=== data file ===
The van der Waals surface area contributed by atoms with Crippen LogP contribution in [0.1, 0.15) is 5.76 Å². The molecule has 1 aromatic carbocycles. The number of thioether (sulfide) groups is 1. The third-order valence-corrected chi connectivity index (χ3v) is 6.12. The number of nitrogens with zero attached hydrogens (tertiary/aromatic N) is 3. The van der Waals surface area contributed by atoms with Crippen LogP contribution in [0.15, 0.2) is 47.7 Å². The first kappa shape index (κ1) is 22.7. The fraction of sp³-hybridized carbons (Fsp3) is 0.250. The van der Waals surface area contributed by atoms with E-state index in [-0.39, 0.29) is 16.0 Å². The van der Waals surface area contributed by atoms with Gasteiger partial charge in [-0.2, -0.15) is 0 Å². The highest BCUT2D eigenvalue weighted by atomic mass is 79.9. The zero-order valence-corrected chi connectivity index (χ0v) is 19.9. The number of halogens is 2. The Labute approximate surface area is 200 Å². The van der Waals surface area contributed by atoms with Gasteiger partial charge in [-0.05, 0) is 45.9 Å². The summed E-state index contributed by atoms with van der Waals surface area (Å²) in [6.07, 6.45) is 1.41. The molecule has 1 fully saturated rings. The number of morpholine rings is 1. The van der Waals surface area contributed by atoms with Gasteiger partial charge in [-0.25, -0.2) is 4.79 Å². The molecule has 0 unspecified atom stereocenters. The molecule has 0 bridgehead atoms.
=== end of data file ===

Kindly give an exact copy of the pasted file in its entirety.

The van der Waals surface area contributed by atoms with Crippen LogP contribution in [0.1, 0.15) is 5.76 Å². The molecule has 1 aromatic carbocycles. The number of thioether (sulfide) groups is 1. The third-order valence-corrected chi connectivity index (χ3v) is 6.12. The number of nitrogens with zero attached hydrogens (tertiary/aromatic N) is 3. The van der Waals surface area contributed by atoms with Crippen LogP contribution in [0.15, 0.2) is 47.7 Å². The first kappa shape index (κ1) is 22.7. The fraction of sp³-hybridized carbons (Fsp3) is 0.250. The van der Waals surface area contributed by atoms with E-state index in [-0.39, 0.29) is 16.0 Å². The van der Waals surface area contributed by atoms with Gasteiger partial charge in [-0.2, -0.15) is 0 Å². The highest BCUT2D eigenvalue weighted by atomic mass is 79.9. The zero-order valence-corrected chi connectivity index (χ0v) is 19.9. The number of halogens is 2. The Labute approximate surface area is 200 Å². The van der Waals surface area contributed by atoms with Gasteiger partial charge in [-0.05, 0) is 45.9 Å². The summed E-state index contributed by atoms with van der Waals surface area (Å²) in [6.07, 6.45) is 1.41. The molecule has 1 fully saturated rings. The number of morpholine rings is 1. The van der Waals surface area contributed by atoms with Gasteiger partial charge in [-0.25, -0.2) is 4.79 Å². The molecule has 0 unspecified atom stereocenters. The molecule has 0 bridgehead atoms.